1 of 1 people found this review helpful
  •  
    RoanReader 05-26-17
    RoanReader 05-26-17 Member Since 2011
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    4
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    "Not the best introduction to Albert Campion"
    Any additional comments?

    This is not the best novel to start with as an introduction to the Albert Campion character. I like Margery Allingham, but have read her works out of sequence and this one just didn't capture me at all.
    Don't use this volume as any indication of how the Campion character or mysteries progress. Instead dive into one of the later novels ("Flowers for the Judge" or "Death of a Ghost") to get a much better introduction to the craft of this writer and the pleasures of her more developed skill.

    0 of 0 people found this review helpful
  •  
    Brian Chafin Tujunga, CA United States 04-06-17
    Brian Chafin Tujunga, CA United States 04-06-17 Member Since 2016
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    27
    10
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    Story
    "Not your average Campion"

    This book is more of a farce than a mystery. Character actions and motivations well beyond believability. Still, it is a necessary read fir Campion fans.

    0 of 0 people found this review helpful
  •  
    Lorraine M. Davis Wheaton, IL 03-21-17
    Lorraine M. Davis Wheaton, IL 03-21-17
    HELPFUL VOTES
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    "hope for all writers of first novels"

    This was Allingham's first novel. she quickly came to write masterpieces. This is not one of them. Save for the voice of Albert Campion, the narrator does an excellent job.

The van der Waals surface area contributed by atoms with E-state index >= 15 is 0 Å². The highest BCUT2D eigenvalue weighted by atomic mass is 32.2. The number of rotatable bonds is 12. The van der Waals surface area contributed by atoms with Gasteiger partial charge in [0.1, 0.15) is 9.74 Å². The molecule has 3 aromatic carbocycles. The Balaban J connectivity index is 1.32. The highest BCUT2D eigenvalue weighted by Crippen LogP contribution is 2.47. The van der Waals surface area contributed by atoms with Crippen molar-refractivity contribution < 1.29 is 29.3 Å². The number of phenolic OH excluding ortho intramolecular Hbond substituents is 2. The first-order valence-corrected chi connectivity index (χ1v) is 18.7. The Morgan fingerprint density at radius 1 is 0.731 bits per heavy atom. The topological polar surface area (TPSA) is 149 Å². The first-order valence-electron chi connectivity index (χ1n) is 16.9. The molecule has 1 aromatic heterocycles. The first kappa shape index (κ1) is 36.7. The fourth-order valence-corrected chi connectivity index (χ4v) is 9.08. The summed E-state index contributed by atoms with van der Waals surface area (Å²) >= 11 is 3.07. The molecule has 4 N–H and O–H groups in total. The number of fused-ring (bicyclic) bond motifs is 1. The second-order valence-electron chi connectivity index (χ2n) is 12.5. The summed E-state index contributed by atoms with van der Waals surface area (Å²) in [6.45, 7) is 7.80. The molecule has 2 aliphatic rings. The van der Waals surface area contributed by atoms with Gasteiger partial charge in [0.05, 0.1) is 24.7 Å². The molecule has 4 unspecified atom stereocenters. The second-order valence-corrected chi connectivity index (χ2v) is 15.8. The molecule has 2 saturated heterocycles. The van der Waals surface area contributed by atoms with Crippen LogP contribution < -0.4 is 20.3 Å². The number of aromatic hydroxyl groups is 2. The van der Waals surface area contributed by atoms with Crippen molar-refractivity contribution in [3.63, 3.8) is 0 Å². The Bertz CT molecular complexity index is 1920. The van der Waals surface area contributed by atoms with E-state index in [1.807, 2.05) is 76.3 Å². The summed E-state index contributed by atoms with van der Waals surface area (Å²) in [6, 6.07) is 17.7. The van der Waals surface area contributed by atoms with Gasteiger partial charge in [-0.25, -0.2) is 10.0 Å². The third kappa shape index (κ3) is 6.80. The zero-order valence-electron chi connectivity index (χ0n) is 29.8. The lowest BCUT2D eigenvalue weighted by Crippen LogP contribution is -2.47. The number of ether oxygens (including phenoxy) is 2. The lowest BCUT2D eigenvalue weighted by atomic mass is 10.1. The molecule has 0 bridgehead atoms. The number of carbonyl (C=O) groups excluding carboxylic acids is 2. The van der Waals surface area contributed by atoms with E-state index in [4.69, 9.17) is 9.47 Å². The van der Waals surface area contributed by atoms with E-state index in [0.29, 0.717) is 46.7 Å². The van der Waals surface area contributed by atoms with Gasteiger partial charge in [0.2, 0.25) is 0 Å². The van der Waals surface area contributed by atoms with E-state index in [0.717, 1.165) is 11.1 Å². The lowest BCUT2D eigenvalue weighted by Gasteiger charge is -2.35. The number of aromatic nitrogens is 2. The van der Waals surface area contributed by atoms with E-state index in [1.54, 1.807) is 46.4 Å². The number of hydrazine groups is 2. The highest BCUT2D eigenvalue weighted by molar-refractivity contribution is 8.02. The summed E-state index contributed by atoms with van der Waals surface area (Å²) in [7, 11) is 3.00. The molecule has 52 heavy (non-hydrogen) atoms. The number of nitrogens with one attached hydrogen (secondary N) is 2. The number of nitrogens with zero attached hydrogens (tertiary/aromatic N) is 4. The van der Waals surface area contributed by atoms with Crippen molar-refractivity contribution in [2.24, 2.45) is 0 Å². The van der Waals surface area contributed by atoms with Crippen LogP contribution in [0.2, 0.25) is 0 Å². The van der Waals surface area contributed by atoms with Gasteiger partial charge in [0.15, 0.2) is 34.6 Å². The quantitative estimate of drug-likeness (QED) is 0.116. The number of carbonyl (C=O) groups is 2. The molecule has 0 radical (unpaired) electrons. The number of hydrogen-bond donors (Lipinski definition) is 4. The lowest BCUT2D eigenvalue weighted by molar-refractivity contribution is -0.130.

0 of 0 people found this review helpful
  •  
    Andre Ithaca, NY, United States 08-17-16
    Andre Ithaca, NY, United States 08-17-16 Listener Since 2003
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    "Campion's Worst"

    This is one of Allingham's worst efforts. The plot is full of unlikely, contrived events and thoughts. The overall effect is totally unbelievable, and also unpleasant.

    0 of 0 people found this review helpful
  •  
    Joan saskatoon, sk, Canada 07-23-15
    Joan saskatoon, sk, Canada 07-23-15 Member Since 2010
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    "Vintage murder mystery"

    I enjoy this genre but was disappointed in this one. It was fine, I had no trouble finishing it, but I never felt completely engaged. It seemed a little too dumb to be believable, however it does pass the time if you have nothing better to listen to.

    0 of 0 people found this review helpful
  •  
    Vivien Clements 07-22-15
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    Story
    "Dated"
    Would you recommend this book to a friend? Why or why not?

    No. I found it rather long-winded, but it was written in 1929 and well received at the time.


    What could Margery Allingham have done to make this a more enjoyable book for you?

    I didn't feel the characters in this book were very well rounded. I didn't feel I really got to know them or cared about them particularly.